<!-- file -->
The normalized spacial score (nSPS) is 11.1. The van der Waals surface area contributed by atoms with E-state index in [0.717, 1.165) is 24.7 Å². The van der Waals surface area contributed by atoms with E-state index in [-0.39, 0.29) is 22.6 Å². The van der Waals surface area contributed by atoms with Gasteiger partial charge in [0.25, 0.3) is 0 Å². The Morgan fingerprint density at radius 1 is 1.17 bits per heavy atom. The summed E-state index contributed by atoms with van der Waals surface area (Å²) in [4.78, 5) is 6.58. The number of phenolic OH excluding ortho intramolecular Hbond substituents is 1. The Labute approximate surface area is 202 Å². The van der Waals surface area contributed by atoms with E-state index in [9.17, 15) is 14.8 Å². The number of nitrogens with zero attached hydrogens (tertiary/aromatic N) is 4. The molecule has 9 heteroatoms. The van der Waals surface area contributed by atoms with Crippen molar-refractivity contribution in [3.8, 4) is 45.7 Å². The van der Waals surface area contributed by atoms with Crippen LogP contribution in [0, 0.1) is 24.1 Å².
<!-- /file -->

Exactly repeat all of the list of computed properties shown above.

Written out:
The normalized spacial score (nSPS) is 11.1. The van der Waals surface area contributed by atoms with E-state index in [0.717, 1.165) is 24.7 Å². The van der Waals surface area contributed by atoms with E-state index in [-0.39, 0.29) is 22.6 Å². The van der Waals surface area contributed by atoms with Gasteiger partial charge in [0.25, 0.3) is 0 Å². The Morgan fingerprint density at radius 1 is 1.17 bits per heavy atom. The summed E-state index contributed by atoms with van der Waals surface area (Å²) in [4.78, 5) is 6.58. The number of phenolic OH excluding ortho intramolecular Hbond substituents is 1. The Labute approximate surface area is 202 Å². The van der Waals surface area contributed by atoms with E-state index in [9.17, 15) is 14.8 Å². The number of nitrogens with zero attached hydrogens (tertiary/aromatic N) is 4. The molecule has 9 heteroatoms. The van der Waals surface area contributed by atoms with Crippen molar-refractivity contribution in [3.8, 4) is 45.7 Å². The van der Waals surface area contributed by atoms with Crippen LogP contribution in [0, 0.1) is 24.1 Å².